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Revelations, resignations and condemnations - the FAI crisis timeline

The FAI saga has dominated the headlines in 2019.

17 March: News of John Delaney's €100,000 bridging loan to the FAI is reported.

19 March: Sport Ireland say they were not notified about FAI's financial issues.

21 March: The FAI confirm that John Delaney will appear before the Oireachtas Committee.


23 March: After Ireland's victory in Gibraltar, it is announced that CEO John Delaney is moving to a new position of Executive Vice President in the FAI.

26 March: Tennis balls thrown onto the pitch in the Aviva during the Euro 2020 qualifier against Georgia.

3 April: The FAI did not sufficiently explain €100,000 loan, Sport Ireland tells Oireachtas Committee.

9 April: Sport Ireland suspends funding to the FAI.

10 April: John Delaney refuses to answer Oireachtas Committee questions about his loan to the FAI, citing legal advice.

14 April: The Minister for Transport and Sport Shane Ross hints at withholding capital funding to the FAI.

15 April: John Delaney offers to step aside from his new role "pending an independent investigation".

16 April: Auditors Deloitte state that the FAI did not keep "proper accounting records."

FAI Board confirms to Minister Shane Ross its intention to step down.

2 May: UEFA confirm that John Delaney, Executive Committee member and Youth Committee chairperson, will not be attending the European U-17 finals staged in Ireland, a competition that was won by the Netherlands.


27 July: Donal Conway is re-elected FAI president unopposed, with 134 votes in favour, five against, with one delegate abstaining at the FAI's AGM in Trim.

Conway reiterates his intention to step down after a year as he aims to help the new board restore confidence in the association. Shane Ross says Conway's re-election was "disappointing".


18 August: UEFA confirm that Delaney will not be invited to UEFA committee meetings or executive committee meetings while the investigations in Ireland are ongoing. 

It is revealed that UEFA are providing financial support to Ireland so the FAI can meet their obligations.


28 September: The FAI announces that John Delaney has resigned his post in a short statement stating that he has resigned "with immediate effect". The Association adds that they will "fulfill certain notice and pension obligations as agreed between the parties".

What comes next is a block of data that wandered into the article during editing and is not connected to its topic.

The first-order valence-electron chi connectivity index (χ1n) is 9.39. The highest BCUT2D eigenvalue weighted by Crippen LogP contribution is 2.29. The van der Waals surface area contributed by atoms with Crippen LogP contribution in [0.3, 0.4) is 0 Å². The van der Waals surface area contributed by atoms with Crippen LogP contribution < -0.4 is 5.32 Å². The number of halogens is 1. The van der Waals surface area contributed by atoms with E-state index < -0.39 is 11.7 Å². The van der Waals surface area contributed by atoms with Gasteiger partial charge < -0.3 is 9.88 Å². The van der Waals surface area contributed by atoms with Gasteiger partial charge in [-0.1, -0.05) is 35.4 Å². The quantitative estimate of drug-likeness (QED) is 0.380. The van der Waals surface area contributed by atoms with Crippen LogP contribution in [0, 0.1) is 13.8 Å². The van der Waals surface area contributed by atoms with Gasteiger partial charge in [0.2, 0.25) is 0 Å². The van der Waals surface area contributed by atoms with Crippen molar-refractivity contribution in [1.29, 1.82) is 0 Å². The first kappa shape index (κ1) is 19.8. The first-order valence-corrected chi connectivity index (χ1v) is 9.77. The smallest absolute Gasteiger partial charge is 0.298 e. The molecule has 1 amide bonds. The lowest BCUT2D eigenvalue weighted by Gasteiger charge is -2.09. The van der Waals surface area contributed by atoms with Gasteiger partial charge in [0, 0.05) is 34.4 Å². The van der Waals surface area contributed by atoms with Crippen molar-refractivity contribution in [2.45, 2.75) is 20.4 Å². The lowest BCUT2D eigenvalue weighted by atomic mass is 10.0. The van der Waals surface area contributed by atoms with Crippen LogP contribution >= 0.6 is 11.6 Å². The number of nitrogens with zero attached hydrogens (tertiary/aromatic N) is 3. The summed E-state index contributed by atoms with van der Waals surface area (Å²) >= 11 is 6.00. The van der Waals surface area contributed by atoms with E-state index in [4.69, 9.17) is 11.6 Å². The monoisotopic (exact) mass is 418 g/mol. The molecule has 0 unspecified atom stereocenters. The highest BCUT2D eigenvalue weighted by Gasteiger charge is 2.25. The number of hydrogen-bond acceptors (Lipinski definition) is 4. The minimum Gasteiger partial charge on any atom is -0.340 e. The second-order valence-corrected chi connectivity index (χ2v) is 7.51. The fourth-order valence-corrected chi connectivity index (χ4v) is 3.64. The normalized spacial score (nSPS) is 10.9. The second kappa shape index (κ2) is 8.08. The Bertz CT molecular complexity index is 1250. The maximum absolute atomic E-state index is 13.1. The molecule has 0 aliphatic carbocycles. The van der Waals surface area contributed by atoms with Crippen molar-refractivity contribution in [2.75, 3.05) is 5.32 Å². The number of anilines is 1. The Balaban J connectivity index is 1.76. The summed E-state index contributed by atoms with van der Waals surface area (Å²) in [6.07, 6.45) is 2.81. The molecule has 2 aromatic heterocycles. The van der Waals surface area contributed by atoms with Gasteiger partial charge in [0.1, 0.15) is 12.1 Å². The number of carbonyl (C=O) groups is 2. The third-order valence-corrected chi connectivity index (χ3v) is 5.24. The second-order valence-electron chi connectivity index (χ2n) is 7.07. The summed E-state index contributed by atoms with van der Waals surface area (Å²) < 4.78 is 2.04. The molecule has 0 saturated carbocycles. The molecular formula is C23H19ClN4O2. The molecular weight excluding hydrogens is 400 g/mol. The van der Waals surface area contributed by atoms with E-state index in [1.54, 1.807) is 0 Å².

26 October: FAI vice-president Paul Cooke admits the FAI's audited accounts "won't be pretty and will shock people".

It also emerges that the Revenue Commissioners have launched a separate audit into the FAI spanning a four-year period.


27 November: Sport Ireland refers an independent audit of the FAI's financial affairs to gardaí. Northern Irish firm KOSI Corporation Ltd was appointed by Sport Ireland to conduct a full and extensive look at the FAI's accounts and to assess the association's "fitness to handle public funds".



2 December: John Foley, who was who was due to take over as interim CEO of the FAI after agreeing to take over from Noel Mooney, performs a U-turn and decides against accepting the role.

Two days later, Three confirms it will not be renewing its sponsorship of the Republic of Ireland soccer teams. The company first came on board as primary sponsors of Ireland's international squads in the summer of 2010 in an agreement that was worth €7.5m over four years to the FAI.


6 December: The FAI discloses current net liabilities of more than €55m, following the release of its 2018 accounts. A severance payment of €462,000 with former CEO John Delaney, including a pension payment, is confirmed.

The accounts for 2016 and 2017 were restated also, showing some significant adjustments. The FAI says Donal Conway will step down as president at an EGM on 25 January.